The corrupt JPEG that wasn’t corrupt

Recently I received a bunch of images that were partially okay, partially grey. They were not the result of being recovered using file recovery software. I examined the files and none of my ‘tricks’ worked. Then I noticed something obvious that I initially missed. The files were so darned small. Also, they are all without a JPEG end marker (FF D9) in the hex editor.

When sorting the files by size it showed that the smaller the file, the larger the grey area. These files weren’t corrupt, they simple were incomplete. I can not repair that, no one can. However that does not mean all is lost yet.

Working with my customer, I had him make an image of the original memory card, and upload it. An image file is a sector by sector copy of the card. Thus it contains the entire file system and everything stored on it.

Not the picture is corrupt, the file system is …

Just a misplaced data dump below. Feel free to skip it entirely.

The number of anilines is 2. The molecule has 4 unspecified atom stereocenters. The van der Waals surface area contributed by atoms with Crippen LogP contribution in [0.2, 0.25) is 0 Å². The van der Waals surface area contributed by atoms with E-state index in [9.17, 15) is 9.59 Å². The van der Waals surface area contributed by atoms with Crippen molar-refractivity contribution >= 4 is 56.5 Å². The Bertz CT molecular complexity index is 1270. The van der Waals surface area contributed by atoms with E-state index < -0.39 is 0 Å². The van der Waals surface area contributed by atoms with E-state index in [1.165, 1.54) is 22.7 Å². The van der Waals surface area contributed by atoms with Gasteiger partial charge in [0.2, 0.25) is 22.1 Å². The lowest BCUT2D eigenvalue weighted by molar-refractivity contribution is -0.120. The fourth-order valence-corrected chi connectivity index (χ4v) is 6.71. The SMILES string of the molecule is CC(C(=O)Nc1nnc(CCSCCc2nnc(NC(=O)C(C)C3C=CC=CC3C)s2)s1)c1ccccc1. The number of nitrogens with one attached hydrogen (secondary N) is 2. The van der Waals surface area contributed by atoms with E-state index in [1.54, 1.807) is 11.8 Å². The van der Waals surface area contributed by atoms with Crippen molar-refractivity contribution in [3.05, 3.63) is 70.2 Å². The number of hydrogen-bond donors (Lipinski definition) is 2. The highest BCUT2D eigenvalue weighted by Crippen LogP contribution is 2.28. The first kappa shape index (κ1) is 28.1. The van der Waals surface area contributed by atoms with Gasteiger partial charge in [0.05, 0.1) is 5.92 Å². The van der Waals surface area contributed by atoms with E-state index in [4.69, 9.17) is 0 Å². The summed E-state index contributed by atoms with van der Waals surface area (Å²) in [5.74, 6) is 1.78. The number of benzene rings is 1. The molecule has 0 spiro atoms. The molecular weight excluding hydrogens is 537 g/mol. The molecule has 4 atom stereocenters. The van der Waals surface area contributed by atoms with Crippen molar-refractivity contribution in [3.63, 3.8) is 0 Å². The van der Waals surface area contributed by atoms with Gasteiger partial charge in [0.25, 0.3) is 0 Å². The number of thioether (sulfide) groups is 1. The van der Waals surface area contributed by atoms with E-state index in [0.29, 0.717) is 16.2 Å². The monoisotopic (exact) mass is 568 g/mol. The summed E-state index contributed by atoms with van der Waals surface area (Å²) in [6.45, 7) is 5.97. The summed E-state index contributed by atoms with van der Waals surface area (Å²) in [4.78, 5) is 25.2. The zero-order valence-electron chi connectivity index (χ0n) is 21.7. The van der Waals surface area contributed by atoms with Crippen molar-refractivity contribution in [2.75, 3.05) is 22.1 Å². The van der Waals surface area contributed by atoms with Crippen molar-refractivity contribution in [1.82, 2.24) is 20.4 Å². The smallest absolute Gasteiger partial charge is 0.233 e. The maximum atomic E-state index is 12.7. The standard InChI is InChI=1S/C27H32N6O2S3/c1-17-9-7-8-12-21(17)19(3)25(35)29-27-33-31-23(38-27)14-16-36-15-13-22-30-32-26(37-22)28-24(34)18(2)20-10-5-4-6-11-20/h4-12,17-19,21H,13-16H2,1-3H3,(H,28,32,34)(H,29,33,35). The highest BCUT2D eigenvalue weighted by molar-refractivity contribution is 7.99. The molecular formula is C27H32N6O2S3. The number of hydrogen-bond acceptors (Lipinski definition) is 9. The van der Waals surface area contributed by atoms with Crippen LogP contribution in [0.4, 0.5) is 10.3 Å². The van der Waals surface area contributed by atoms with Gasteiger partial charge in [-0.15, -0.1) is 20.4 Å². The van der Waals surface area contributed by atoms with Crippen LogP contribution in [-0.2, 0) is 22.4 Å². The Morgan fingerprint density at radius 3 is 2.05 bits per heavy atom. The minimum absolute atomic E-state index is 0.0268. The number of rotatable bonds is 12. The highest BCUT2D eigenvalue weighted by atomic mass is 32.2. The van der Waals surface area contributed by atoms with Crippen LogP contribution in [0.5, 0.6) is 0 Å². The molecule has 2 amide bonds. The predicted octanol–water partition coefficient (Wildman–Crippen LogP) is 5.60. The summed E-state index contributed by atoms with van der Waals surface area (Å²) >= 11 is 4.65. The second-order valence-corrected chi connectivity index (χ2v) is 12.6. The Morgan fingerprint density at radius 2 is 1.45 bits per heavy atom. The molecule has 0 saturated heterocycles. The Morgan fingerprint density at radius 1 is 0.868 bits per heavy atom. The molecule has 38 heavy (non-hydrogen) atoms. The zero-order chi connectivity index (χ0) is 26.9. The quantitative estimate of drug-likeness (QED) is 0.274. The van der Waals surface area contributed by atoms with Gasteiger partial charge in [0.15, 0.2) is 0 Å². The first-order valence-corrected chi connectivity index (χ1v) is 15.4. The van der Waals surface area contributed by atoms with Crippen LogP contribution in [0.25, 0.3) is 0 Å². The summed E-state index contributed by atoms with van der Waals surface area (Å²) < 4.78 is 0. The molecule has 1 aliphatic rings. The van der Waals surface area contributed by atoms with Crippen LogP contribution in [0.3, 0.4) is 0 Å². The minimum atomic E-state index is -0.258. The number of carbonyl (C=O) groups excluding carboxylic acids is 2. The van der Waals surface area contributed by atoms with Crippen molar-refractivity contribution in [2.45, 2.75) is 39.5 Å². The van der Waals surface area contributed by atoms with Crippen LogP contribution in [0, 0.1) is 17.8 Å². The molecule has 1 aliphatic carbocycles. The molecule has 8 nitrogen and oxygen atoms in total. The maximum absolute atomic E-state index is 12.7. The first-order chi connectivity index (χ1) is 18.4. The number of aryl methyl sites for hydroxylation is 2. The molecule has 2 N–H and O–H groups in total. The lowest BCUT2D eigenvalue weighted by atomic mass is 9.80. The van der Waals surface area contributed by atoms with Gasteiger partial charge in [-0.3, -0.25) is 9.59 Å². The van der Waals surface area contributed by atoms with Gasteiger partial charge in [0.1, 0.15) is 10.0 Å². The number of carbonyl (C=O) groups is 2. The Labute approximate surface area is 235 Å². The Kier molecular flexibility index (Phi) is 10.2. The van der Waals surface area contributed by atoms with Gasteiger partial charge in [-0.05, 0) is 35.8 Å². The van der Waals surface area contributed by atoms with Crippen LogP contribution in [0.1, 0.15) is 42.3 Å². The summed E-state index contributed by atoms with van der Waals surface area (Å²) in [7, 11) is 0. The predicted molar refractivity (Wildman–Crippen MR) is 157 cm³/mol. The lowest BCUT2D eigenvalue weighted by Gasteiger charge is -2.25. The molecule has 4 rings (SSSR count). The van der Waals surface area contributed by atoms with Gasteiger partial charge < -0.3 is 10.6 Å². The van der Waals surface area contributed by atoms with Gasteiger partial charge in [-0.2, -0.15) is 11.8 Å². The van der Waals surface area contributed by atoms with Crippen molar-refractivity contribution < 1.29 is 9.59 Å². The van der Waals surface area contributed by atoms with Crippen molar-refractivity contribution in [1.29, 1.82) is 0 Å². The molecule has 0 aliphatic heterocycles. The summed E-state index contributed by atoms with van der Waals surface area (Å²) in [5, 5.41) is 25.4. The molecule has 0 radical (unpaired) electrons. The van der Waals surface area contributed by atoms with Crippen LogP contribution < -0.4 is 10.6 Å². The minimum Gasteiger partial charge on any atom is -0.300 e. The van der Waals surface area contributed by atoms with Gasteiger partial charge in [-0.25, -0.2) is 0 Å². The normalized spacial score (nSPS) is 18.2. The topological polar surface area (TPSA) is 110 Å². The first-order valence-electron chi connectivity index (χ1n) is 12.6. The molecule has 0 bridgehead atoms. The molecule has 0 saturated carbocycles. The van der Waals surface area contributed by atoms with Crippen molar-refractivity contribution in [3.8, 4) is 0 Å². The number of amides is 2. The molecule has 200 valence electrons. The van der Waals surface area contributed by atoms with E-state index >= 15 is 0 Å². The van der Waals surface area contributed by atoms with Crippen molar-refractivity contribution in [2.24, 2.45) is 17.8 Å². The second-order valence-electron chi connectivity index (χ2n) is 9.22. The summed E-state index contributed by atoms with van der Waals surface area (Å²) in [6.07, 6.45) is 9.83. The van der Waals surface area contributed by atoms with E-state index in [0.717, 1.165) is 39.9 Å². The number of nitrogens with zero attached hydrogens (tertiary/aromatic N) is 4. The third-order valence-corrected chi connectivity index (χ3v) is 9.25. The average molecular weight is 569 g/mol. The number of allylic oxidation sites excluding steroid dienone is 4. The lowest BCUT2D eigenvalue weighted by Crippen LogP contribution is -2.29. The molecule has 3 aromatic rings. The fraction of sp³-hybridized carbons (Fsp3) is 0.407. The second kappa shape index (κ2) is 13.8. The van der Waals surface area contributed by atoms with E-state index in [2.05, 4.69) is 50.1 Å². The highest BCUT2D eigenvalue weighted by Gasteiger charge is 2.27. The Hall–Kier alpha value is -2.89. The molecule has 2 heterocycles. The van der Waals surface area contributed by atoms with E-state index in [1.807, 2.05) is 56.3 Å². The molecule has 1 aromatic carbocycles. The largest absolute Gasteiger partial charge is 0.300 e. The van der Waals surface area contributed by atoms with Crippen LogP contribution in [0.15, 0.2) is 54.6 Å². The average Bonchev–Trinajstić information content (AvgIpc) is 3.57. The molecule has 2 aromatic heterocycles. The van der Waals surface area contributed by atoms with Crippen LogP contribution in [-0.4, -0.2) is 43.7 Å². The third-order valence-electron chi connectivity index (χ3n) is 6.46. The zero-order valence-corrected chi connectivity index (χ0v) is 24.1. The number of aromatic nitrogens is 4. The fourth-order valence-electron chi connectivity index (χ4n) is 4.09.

I loaded the card image into a tool that can interpret file systems, FAT32 in this case. It confirmed the too small file sizes (according to the file system). So, for example a 4 MB (estimated by comparing against same resolution images) was only 2 MB or even smaller.

As I was able to extract previews from all files (JPEG) that all show the correct image, I assumed that at one point the sensor did capture all data, the full frame. I decided that our only chance was to see if we can discover the full images on the card without relying on the file system.

The method to do this is carving: Detect images based on their characteristics rather than using the file system. Initially I use simple header/footer carving as it is faster than advanced carving.

Success! For whatever reason, the full image was written to the card but incorrectly entered in the file system. This is encouraging enough to now process the SD Card image again using advanced carving (using JPEG Recovery LAB) to retrieve as many files as possible.

JPEG Recovery LAB

JPEG Recovery LAB gets the complete picture!

Recovery LAB is a unique tool for fragmented photo and video recovery from memory cards. $39.95